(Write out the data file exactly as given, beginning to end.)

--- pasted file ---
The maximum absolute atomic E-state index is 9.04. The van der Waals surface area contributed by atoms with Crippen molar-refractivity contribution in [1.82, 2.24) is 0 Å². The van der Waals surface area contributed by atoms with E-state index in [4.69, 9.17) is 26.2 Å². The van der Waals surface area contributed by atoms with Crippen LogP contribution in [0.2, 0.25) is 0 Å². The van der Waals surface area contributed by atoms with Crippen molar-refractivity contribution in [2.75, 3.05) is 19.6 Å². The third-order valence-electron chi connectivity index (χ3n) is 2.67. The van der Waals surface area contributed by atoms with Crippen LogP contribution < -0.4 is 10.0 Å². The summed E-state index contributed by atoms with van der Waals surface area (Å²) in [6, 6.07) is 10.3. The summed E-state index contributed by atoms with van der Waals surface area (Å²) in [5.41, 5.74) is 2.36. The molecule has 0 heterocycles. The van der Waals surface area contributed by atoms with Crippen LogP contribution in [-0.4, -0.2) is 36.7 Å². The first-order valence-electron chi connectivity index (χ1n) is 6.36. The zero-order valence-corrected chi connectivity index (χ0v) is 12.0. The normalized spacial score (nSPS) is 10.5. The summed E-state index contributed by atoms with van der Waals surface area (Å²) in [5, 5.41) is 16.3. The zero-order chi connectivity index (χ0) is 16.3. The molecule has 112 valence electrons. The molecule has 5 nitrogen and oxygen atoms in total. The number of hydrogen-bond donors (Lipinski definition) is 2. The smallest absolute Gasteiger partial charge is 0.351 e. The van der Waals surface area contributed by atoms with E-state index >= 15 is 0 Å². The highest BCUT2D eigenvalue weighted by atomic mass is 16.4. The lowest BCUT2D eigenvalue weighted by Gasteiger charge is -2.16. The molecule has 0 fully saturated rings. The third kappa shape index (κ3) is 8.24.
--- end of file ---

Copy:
The maximum absolute atomic E-state index is 9.04. The van der Waals surface area contributed by atoms with Crippen molar-refractivity contribution in [1.82, 2.24) is 0 Å². The van der Waals surface area contributed by atoms with E-state index in [4.69, 9.17) is 26.2 Å². The van der Waals surface area contributed by atoms with Crippen LogP contribution in [0.2, 0.25) is 0 Å². The van der Waals surface area contributed by atoms with Crippen molar-refractivity contribution in [2.75, 3.05) is 19.6 Å². The third-order valence-electron chi connectivity index (χ3n) is 2.67. The van der Waals surface area contributed by atoms with Crippen LogP contribution < -0.4 is 10.0 Å². The summed E-state index contributed by atoms with van der Waals surface area (Å²) in [6, 6.07) is 10.3. The summed E-state index contributed by atoms with van der Waals surface area (Å²) in [5.41, 5.74) is 2.36. The molecule has 0 heterocycles. The van der Waals surface area contributed by atoms with Crippen LogP contribution in [-0.4, -0.2) is 36.7 Å². The first-order valence-electron chi connectivity index (χ1n) is 6.36. The zero-order valence-corrected chi connectivity index (χ0v) is 12.0. The normalized spacial score (nSPS) is 10.5. The summed E-state index contributed by atoms with van der Waals surface area (Å²) in [5, 5.41) is 16.3. The zero-order chi connectivity index (χ0) is 16.3. The molecule has 112 valence electrons. The molecule has 5 nitrogen and oxygen atoms in total. The number of hydrogen-bond donors (Lipinski definition) is 2. The smallest absolute Gasteiger partial charge is 0.351 e. The van der Waals surface area contributed by atoms with E-state index >= 15 is 0 Å². The highest BCUT2D eigenvalue weighted by atomic mass is 16.4. The lowest BCUT2D eigenvalue weighted by Gasteiger charge is -2.16. The molecule has 0 fully saturated rings. The third kappa shape index (κ3) is 8.24.